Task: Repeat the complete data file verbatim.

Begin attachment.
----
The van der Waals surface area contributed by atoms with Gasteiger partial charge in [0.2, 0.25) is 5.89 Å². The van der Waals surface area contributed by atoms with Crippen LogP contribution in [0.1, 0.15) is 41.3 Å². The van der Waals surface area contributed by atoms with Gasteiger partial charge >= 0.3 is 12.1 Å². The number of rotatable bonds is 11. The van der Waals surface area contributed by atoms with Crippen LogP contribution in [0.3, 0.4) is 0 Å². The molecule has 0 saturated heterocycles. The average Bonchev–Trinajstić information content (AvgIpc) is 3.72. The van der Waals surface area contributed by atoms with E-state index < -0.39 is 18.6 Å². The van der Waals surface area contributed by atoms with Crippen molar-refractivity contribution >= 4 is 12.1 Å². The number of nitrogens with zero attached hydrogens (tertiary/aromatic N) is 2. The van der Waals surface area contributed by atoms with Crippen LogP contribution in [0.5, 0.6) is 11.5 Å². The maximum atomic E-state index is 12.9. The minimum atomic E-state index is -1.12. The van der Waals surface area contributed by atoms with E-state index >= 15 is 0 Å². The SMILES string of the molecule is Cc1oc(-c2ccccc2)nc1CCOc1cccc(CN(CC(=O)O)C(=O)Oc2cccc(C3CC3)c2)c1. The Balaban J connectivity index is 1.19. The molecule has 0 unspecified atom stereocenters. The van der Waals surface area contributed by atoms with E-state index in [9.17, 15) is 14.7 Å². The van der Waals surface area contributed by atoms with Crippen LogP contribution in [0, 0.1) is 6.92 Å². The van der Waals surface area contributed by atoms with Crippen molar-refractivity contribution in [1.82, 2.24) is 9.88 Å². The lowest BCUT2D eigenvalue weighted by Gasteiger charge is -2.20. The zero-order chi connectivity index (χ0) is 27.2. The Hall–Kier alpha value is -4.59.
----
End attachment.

The van der Waals surface area contributed by atoms with Gasteiger partial charge in [0.2, 0.25) is 5.89 Å². The van der Waals surface area contributed by atoms with Crippen LogP contribution in [0.1, 0.15) is 41.3 Å². The van der Waals surface area contributed by atoms with Gasteiger partial charge >= 0.3 is 12.1 Å². The number of rotatable bonds is 11. The van der Waals surface area contributed by atoms with Crippen LogP contribution in [0.3, 0.4) is 0 Å². The molecule has 0 saturated heterocycles. The average Bonchev–Trinajstić information content (AvgIpc) is 3.72. The van der Waals surface area contributed by atoms with E-state index < -0.39 is 18.6 Å². The van der Waals surface area contributed by atoms with Crippen molar-refractivity contribution >= 4 is 12.1 Å². The number of nitrogens with zero attached hydrogens (tertiary/aromatic N) is 2. The van der Waals surface area contributed by atoms with Crippen LogP contribution in [0.5, 0.6) is 11.5 Å². The maximum atomic E-state index is 12.9. The minimum atomic E-state index is -1.12. The van der Waals surface area contributed by atoms with E-state index >= 15 is 0 Å². The SMILES string of the molecule is Cc1oc(-c2ccccc2)nc1CCOc1cccc(CN(CC(=O)O)C(=O)Oc2cccc(C3CC3)c2)c1. The Balaban J connectivity index is 1.19. The molecule has 0 unspecified atom stereocenters. The van der Waals surface area contributed by atoms with E-state index in [9.17, 15) is 14.7 Å². The van der Waals surface area contributed by atoms with Crippen LogP contribution in [0, 0.1) is 6.92 Å². The van der Waals surface area contributed by atoms with Crippen molar-refractivity contribution in [1.82, 2.24) is 9.88 Å². The lowest BCUT2D eigenvalue weighted by Gasteiger charge is -2.20. The zero-order chi connectivity index (χ0) is 27.2. The Hall–Kier alpha value is -4.59.